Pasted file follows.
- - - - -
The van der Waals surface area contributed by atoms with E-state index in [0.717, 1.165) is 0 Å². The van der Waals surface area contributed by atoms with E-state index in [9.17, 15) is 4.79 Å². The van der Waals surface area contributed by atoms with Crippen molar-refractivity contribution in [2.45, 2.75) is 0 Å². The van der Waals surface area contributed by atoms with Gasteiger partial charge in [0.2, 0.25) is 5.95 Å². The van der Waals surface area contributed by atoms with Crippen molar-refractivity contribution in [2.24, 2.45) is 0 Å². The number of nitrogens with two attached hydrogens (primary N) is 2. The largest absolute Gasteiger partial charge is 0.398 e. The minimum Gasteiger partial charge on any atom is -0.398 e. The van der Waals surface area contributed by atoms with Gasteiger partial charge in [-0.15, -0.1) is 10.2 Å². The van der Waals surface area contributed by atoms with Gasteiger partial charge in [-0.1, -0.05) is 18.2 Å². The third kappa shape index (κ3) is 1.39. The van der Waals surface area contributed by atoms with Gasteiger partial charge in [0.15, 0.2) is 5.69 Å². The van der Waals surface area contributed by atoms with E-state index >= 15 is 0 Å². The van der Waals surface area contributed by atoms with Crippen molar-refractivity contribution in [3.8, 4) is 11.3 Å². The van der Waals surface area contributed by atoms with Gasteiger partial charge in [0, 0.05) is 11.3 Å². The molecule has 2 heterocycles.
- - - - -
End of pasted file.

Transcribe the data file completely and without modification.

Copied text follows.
The van der Waals surface area contributed by atoms with E-state index in [0.717, 1.165) is 0 Å². The van der Waals surface area contributed by atoms with E-state index in [9.17, 15) is 4.79 Å². The van der Waals surface area contributed by atoms with Crippen molar-refractivity contribution in [2.45, 2.75) is 0 Å². The van der Waals surface area contributed by atoms with Gasteiger partial charge in [0.2, 0.25) is 5.95 Å². The van der Waals surface area contributed by atoms with Crippen molar-refractivity contribution in [2.24, 2.45) is 0 Å². The number of nitrogens with two attached hydrogens (primary N) is 2. The largest absolute Gasteiger partial charge is 0.398 e. The minimum Gasteiger partial charge on any atom is -0.398 e. The van der Waals surface area contributed by atoms with Gasteiger partial charge in [-0.15, -0.1) is 10.2 Å². The van der Waals surface area contributed by atoms with Gasteiger partial charge in [-0.1, -0.05) is 18.2 Å². The third kappa shape index (κ3) is 1.39. The van der Waals surface area contributed by atoms with Gasteiger partial charge in [0.15, 0.2) is 5.69 Å². The van der Waals surface area contributed by atoms with E-state index >= 15 is 0 Å². The van der Waals surface area contributed by atoms with Crippen molar-refractivity contribution in [3.8, 4) is 11.3 Å². The van der Waals surface area contributed by atoms with Gasteiger partial charge in [0, 0.05) is 11.3 Å². The molecule has 2 heterocycles.